Vaping and Oral Health: Not a Compatible Pair

In 2003, what would become the first commercially successful electronic cigarette was created in Beijing, China by Hon Lik, a 52-year-old pharmacist, inventor and smoker. Lik reportedly created the device as a safer alternative to cigarettes after his father, also a heavy smoker, died of lung cancer.

The use of e-cigarettes, referred to as vaping, works by heating a liquid to generate an aerosol that the user inhales. The liquid in the e-cigarette contains propylene glycol, glycerin, flavorings, water, and nicotine.

Ever since Lik’s product went on the market, smokers have been switching from cigarettes to e-cigarettes in an attempt to be healthier.

But is it actually healthier?

In their January Perio-Implant Advisory article “Vaping and oral health: It’s worse than you think,” Scott Froum, DDS, and Alisa Neymark, DDS, write about the dangers of e-cigarette use and the effect it has on oral health. After researching the topic, the two came up with four major dangers posed by vaping.

Danger No. 1: Propylene glycol

Propylene glycol is a viscous, colorless liquid primarily used in the production of polymers and food processing. Because of it’s fairly sweet taste, and can be found in edible items, such as liquid sweetness, ice cream and whipped dairy products.

In the case of e-cigarettes, propylene glycol acts as a carrier for nicotine.

“When used orally, the breakdown products of PG include acetic acid, lactic acid, and propionaldehyde, which are all toxic to enamel and soft tissue,” Froum and Neymark write. “In addition, propylene glycol is a hygroscopic product, which means water molecules in saliva and oral tissue will bond to the PG molecules, leading to tissue desiccation. The result of this is xerostomia, or “dry mouth,” which has been shown to lead to an increase in cavities, gum disease, and other oral health issues.”

Danger No. 2: Vegetable glycerin and flavorings

Vegetable glycerin and flavorings make up the majority of the e-cigarette’s inhalant. Like propylene glycol, vegetable glycerin is a colorless, viscous, sweet-tasting liquid used in the food industry as a sweetener. It is also used in many medical, pharmaceutical and personal care products. Because it’s 40 percent less sweet than sucrose and not metabolized by cariogenic bacteria, it was previously thought to not cause cavities, but studies have shown the combination of vegetable glycerin and flavorings produce an increase in microbial adhesion to enable and an increase in biofilm formation.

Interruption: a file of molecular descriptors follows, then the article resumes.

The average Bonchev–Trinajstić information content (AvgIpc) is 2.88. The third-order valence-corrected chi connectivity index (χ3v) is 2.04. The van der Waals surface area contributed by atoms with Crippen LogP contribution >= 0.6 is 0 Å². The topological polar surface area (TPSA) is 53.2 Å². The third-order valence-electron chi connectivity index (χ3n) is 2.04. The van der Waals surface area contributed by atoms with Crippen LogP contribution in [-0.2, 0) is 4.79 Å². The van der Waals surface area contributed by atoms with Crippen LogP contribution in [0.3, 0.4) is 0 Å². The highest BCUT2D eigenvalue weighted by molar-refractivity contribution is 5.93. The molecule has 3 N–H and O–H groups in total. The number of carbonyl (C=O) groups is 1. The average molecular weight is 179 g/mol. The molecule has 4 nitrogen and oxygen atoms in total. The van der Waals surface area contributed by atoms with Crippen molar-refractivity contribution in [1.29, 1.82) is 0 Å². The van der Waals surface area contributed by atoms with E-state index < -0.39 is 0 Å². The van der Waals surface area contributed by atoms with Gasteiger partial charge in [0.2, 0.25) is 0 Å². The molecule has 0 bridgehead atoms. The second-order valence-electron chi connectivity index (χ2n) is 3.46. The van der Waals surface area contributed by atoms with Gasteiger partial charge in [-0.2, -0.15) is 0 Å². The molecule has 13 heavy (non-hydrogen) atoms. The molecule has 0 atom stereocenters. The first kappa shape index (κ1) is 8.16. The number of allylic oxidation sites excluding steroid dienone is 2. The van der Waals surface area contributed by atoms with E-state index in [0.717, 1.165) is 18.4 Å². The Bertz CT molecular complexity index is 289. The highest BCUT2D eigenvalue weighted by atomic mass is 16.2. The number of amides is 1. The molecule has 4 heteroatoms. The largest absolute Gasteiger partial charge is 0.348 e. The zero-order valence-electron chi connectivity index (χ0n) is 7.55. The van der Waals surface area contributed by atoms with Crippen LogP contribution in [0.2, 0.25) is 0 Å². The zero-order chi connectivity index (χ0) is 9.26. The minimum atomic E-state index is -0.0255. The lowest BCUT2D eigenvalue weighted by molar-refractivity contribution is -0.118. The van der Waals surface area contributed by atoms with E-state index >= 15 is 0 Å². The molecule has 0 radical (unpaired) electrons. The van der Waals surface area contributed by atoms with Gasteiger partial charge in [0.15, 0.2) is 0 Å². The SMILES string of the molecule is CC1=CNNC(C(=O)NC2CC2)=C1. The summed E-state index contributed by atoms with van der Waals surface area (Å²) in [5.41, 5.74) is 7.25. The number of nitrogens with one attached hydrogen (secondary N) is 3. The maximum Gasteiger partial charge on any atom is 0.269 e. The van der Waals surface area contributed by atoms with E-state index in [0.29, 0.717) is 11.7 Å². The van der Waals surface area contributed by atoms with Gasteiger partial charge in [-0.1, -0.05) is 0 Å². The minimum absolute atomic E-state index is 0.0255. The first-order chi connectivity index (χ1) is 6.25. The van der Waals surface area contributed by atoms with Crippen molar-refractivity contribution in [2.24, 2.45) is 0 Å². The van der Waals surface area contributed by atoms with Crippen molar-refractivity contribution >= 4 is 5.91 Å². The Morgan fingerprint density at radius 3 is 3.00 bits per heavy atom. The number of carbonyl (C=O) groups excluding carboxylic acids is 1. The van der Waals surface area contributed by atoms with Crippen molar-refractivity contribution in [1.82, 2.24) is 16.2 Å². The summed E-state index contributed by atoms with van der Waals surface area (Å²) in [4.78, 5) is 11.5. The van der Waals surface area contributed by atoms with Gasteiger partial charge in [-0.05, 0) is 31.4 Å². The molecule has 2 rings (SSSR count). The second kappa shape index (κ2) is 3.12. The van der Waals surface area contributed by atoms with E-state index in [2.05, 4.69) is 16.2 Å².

“In addition, a 27% decrease in enamel hardness was demonstrated when flavorings were added to e-liquid as compared to unflavored controls,” they write. “The viscosity of the e-liquid also allowed Streptococcus mutans to adhere to pits and fissures. In other words, e-liquid allows more cavity-causing bacteria to stick to a softer tooth and can lead to rampant decay.”

Danger No. 3: Nicotine

While the percentage of nicotine is much lower in e-cigarettes than in traditional tobacco products, one electronic cartridge–200 to 400 puffs–can equal the nicotine of smoking two to three packs of regular cigarettes. And because nicotine is a vasoconstrictor, it affects the gingival blood flow and can have dangerous effects on gum tissue.

“It also affects cytokine production, neutrophil function, and other immune cell function,” Froum and Neymark write. “In addition, nicotine decreases connective tissue turnover. All of this results a much higher chance of developing gum disease and tooth loss.”